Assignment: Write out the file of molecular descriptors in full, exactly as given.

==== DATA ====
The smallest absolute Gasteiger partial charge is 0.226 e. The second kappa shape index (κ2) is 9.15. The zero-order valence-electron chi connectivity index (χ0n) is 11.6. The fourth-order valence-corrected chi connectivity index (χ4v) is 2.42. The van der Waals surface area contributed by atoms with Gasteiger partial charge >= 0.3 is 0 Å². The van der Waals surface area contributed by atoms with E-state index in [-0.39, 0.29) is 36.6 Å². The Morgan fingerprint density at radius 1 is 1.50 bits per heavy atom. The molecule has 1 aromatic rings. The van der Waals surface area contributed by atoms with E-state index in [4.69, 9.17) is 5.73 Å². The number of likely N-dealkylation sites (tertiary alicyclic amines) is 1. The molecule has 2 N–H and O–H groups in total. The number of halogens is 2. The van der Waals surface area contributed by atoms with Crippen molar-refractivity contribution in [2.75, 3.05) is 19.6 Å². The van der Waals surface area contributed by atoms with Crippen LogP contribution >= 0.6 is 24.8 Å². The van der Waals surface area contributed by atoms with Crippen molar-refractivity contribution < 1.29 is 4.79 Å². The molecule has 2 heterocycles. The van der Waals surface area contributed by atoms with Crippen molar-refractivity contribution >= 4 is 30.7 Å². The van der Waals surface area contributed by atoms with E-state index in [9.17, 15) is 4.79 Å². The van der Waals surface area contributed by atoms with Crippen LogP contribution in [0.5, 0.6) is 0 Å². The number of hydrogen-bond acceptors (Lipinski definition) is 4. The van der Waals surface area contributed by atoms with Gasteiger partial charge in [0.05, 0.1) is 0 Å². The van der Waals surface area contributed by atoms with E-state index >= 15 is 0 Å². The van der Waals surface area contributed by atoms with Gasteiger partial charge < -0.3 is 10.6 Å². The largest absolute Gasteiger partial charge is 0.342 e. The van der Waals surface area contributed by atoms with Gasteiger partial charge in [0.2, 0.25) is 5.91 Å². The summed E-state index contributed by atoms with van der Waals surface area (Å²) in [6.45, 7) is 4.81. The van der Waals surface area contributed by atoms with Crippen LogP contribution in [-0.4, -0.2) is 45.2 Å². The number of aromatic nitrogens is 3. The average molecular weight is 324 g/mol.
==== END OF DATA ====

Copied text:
The smallest absolute Gasteiger partial charge is 0.226 e. The second kappa shape index (κ2) is 9.15. The zero-order valence-electron chi connectivity index (χ0n) is 11.6. The fourth-order valence-corrected chi connectivity index (χ4v) is 2.42. The van der Waals surface area contributed by atoms with Gasteiger partial charge >= 0.3 is 0 Å². The van der Waals surface area contributed by atoms with E-state index in [-0.39, 0.29) is 36.6 Å². The Morgan fingerprint density at radius 1 is 1.50 bits per heavy atom. The molecule has 1 aromatic rings. The van der Waals surface area contributed by atoms with E-state index in [4.69, 9.17) is 5.73 Å². The number of likely N-dealkylation sites (tertiary alicyclic amines) is 1. The molecule has 2 N–H and O–H groups in total. The number of halogens is 2. The van der Waals surface area contributed by atoms with Crippen molar-refractivity contribution in [2.75, 3.05) is 19.6 Å². The van der Waals surface area contributed by atoms with Crippen LogP contribution >= 0.6 is 24.8 Å². The van der Waals surface area contributed by atoms with Crippen molar-refractivity contribution < 1.29 is 4.79 Å². The molecule has 2 heterocycles. The van der Waals surface area contributed by atoms with Crippen molar-refractivity contribution >= 4 is 30.7 Å². The van der Waals surface area contributed by atoms with E-state index in [9.17, 15) is 4.79 Å². The van der Waals surface area contributed by atoms with Crippen LogP contribution in [0.5, 0.6) is 0 Å². The number of hydrogen-bond acceptors (Lipinski definition) is 4. The van der Waals surface area contributed by atoms with Gasteiger partial charge in [0.05, 0.1) is 0 Å². The van der Waals surface area contributed by atoms with E-state index >= 15 is 0 Å². The van der Waals surface area contributed by atoms with Gasteiger partial charge < -0.3 is 10.6 Å². The largest absolute Gasteiger partial charge is 0.342 e. The van der Waals surface area contributed by atoms with Gasteiger partial charge in [0.2, 0.25) is 5.91 Å². The summed E-state index contributed by atoms with van der Waals surface area (Å²) in [6.45, 7) is 4.81. The van der Waals surface area contributed by atoms with Crippen LogP contribution in [-0.4, -0.2) is 45.2 Å². The number of aromatic nitrogens is 3. The average molecular weight is 324 g/mol.